Five Secrets to Live To 100

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Dan Buettner must be very used to being called “young man” by now– despite being nearly 50 years old and quite well-accomplished, he’s been researching the communities with the oldest citizens in the world, and has begun to unlock the secrets to a long and full life.

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Image by Lordbigfire on Fickr

So what is it, exactly, that makes people in some parts of the world (Buettner calls them “blue zones”) live so long?
There are five things he has found as a common thread from Japan to Costa Rica to Loma Linda, California.

5. A Sense of Faith

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Loma Linda, California, boasts the highest concentration of Seventh-Day Adventists in the world, and the average Adventist man lives 11 years longer than the average American man. This is also a factor in Sardinia, where a large Catholic population fuels one of the “Blue Zones” and lives far longer than the average Italian.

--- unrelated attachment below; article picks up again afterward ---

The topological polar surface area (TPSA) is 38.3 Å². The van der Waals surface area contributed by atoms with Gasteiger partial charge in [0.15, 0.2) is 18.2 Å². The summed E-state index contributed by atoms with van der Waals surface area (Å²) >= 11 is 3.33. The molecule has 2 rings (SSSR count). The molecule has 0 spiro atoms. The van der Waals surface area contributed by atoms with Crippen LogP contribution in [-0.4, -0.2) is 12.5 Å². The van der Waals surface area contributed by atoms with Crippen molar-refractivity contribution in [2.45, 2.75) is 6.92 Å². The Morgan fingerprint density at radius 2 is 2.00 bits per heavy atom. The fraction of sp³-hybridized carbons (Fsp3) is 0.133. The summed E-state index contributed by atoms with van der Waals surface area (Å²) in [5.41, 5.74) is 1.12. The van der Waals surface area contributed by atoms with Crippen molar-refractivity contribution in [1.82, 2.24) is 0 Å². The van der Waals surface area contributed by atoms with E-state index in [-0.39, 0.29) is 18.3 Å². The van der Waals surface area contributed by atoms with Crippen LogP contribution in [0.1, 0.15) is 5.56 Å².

4. A Sense of Purpose

Japan possesses an overwhelming sense of purpose, Buettner reports, and the concept has a name: ikigai. Loosely translated, it means “that which makes one’s life most worth living.” It strikes him then, as no coincidence that Okinawa has the longest disease-free life expectancies in the world.

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Image from Flickr

3. Low-Intensity Activity

Low-intensity activity does a phenomenal job of keeping the body in working order without placing too much stress on an aging system: getting out an walking, or enjoying some form or recreation also contributes to a sense of independence that allows the mindset needed for the other points to flourish.

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2. An Investment in Family

Family, like the previous item, helps develop support structures, as well as an essential mindset of caring; Buettner simply states that he’s never met a mean centenarian.

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1. A Plant-based Diet

Finally, yes, there is one essential oddity– a diet that’s drastically different from that of most Americans.

Consistently, Buettner reports people eating small portions and not much meat in their diets. This accounts for the widespread success outside of the United States, especially in places like Italy, Japan, and Costa Rica, where culture has embraced a different style of cooking.

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We’ll even throw in a free album.

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